Little People’s Court

My four-year-old granddaughter Hattie Mae came running to me, crying and claiming an injustice: her six-year-old brother Tekoa had taken her Barbie doll. When questioned, Tekoa denied any wrongdoing.

Glancing between the two of them, it was easy to judge that neither of them were going to give in. Neither they nor the problem were going to go away until it was settled. While they argued, I tried to decide how to handle this situation. After a few minutes, a solution came to me—maybe not a resolution to the issue, but perhaps at the least, a distraction from the dispute.

I motioned for the children to sit on the stools at the kitchen island and announced that this was serious business, and we would need to go to court in order to have peace returned to the house.

“Take your seats,” I ordered.

The plaintiff and defendant crawled into their places as I called out, “Court is in session! Order in the court!”

They looked at each other. Tekoa shrugged.

“That means, please be quiet and respectful,” I clarified.

I addressed the plaintiff. “What are you accusing the defendant of?” The look on her face prompted me to rephrase my question. “What did he do to you?”

“He stole my Barbie,” she sniffed. “I put her in her ice cream truck, and he took her out before she could drive away!”

I called a witness. “The court calls Mom to the stand.” My daughter Kelly turned away from the sink full of breakfast dishes and a sideboard full of lunch items, dried her hands on the kitchen towel, and joined the court proceedings.

I asked her to place her hand on her child’s head and repeat after me. “Do you solemnly swear to tell the truth, the whole truth, and nothing but the truth so help your child’s head?”

She placed her hand on Hattie’s head and said, “I do.”

Hattie’s eyes played tennis between us, as she wondered what her head had to do with all this.

I held the evidence before the witness, “Is this indeed Hattie’s Barbie doll?”

“It is,” she swore.

“Thank you for your testimony. You may go back to making lunch.” I excused her.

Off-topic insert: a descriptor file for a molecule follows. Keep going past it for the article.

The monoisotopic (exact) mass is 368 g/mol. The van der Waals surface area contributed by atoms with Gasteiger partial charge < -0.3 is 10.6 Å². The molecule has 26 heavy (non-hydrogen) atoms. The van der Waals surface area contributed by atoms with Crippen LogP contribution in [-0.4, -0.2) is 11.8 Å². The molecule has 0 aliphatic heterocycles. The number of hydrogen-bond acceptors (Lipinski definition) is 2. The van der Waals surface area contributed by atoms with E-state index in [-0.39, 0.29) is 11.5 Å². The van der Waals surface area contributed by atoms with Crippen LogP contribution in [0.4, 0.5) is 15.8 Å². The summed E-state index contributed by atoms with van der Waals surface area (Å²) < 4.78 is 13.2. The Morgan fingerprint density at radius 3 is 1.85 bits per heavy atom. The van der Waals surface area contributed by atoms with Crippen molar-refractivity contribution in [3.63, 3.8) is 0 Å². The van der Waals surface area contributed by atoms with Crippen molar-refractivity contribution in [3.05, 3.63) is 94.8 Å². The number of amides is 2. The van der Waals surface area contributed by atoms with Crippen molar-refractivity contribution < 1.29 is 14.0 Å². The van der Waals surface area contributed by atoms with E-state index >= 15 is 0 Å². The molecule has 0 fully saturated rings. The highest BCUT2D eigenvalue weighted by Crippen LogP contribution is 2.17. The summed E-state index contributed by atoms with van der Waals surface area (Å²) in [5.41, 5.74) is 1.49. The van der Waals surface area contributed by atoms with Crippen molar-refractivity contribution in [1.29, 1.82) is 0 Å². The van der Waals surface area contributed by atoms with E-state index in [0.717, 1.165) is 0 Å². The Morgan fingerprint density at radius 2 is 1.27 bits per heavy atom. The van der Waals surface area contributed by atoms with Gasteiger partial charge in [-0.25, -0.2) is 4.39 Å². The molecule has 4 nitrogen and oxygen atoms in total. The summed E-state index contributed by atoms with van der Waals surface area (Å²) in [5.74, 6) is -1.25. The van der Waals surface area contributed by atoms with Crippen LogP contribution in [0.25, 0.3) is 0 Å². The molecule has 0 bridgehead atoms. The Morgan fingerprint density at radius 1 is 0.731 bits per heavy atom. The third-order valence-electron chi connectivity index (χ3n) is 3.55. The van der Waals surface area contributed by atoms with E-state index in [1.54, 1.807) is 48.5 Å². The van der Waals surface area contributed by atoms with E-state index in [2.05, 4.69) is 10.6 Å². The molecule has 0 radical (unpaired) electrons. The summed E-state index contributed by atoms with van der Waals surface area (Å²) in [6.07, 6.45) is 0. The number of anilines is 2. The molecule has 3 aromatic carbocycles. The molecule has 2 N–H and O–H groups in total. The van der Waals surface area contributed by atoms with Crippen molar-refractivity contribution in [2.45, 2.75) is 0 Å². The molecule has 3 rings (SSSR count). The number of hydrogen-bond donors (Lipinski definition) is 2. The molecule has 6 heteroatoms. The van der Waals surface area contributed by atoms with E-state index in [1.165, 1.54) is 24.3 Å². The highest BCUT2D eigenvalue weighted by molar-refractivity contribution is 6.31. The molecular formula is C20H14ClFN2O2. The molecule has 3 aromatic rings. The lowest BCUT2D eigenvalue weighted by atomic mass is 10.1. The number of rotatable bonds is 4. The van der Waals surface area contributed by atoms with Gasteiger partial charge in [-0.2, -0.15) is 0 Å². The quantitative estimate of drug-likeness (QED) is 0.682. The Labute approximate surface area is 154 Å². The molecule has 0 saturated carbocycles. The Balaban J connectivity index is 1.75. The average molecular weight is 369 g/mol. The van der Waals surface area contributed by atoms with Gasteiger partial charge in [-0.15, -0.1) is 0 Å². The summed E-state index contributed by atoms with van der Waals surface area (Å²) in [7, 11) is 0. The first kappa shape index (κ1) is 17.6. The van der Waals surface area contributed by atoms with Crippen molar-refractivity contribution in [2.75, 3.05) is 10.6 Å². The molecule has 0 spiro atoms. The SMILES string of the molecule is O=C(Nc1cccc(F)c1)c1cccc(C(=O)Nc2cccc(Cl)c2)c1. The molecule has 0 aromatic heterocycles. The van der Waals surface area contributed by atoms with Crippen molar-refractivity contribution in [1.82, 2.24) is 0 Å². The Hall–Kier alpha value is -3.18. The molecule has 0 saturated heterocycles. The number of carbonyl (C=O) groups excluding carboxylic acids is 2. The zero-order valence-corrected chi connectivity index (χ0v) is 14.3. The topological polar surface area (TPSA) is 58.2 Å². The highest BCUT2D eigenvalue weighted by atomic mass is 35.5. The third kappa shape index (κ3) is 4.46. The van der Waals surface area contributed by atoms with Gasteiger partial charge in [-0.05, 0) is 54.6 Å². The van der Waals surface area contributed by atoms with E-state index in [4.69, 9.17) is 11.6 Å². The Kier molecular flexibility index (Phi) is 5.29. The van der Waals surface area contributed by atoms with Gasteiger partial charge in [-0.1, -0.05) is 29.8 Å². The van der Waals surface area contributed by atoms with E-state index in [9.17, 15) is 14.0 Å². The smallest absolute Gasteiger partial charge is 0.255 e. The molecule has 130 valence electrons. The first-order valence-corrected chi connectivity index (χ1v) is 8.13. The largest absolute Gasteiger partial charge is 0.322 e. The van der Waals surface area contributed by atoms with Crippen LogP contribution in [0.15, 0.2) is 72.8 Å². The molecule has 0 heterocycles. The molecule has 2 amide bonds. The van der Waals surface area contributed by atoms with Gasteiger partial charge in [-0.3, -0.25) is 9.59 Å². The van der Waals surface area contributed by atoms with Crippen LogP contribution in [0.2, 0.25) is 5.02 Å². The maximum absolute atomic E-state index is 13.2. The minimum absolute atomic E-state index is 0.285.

I called Tekoa, the accused, to the stand. “What do you have to say in your defense?” I asked him.

He brought up a point by raising his finger in front of his face and asking, “What is a ‘defense’?”

The courtroom erupted in laughter.

I had to pound my potato-masher gavel on the countertop to bring things under control. “Silence in the courtroom!” I demanded.

“But, Grandmother, you were laughing, too!” Hattie said. I ignored her.

“Tekoa, did you take your sister’s Barbie doll away from her?”

“I did not,” he smirked. I gave him the Grandmother look over my bifocals.

“I didn’t! I didn’t!” he stubbornly swore (but that smirk!), to which I answered, “Just because you say something with conviction, doesn’t make it true.”

It was time for a verdict (because it was time for lunch).

“By the powers vested in me as Grandmother and experienced judge of mischievous grins and lying eyes, the court finds you, Tekoa, guilty as charged!” I banged the potato masher on the bar in front of him, and he jumped liked a startled frog. “And I sentence you to . . .” His eyes widened . . .

“Fifteen Grandmother kisses.”

The punishment was too much for him to bear. He hopped off his counter stool and ran down the hall howling, “No! Arggghhhh! Never!!”

“On each cheek!” I hollered at his fleeing backside. I heard the click of the latch on his bedroom door as he locked himself in solitary confinement.

Hattie, sensing the drama had passed, shrugged, picked up her Barbie doll from the evidence counter, slid from her stool, and quietly humming to herself with a happy little skip, exited the courtroom.

Court adjourned.

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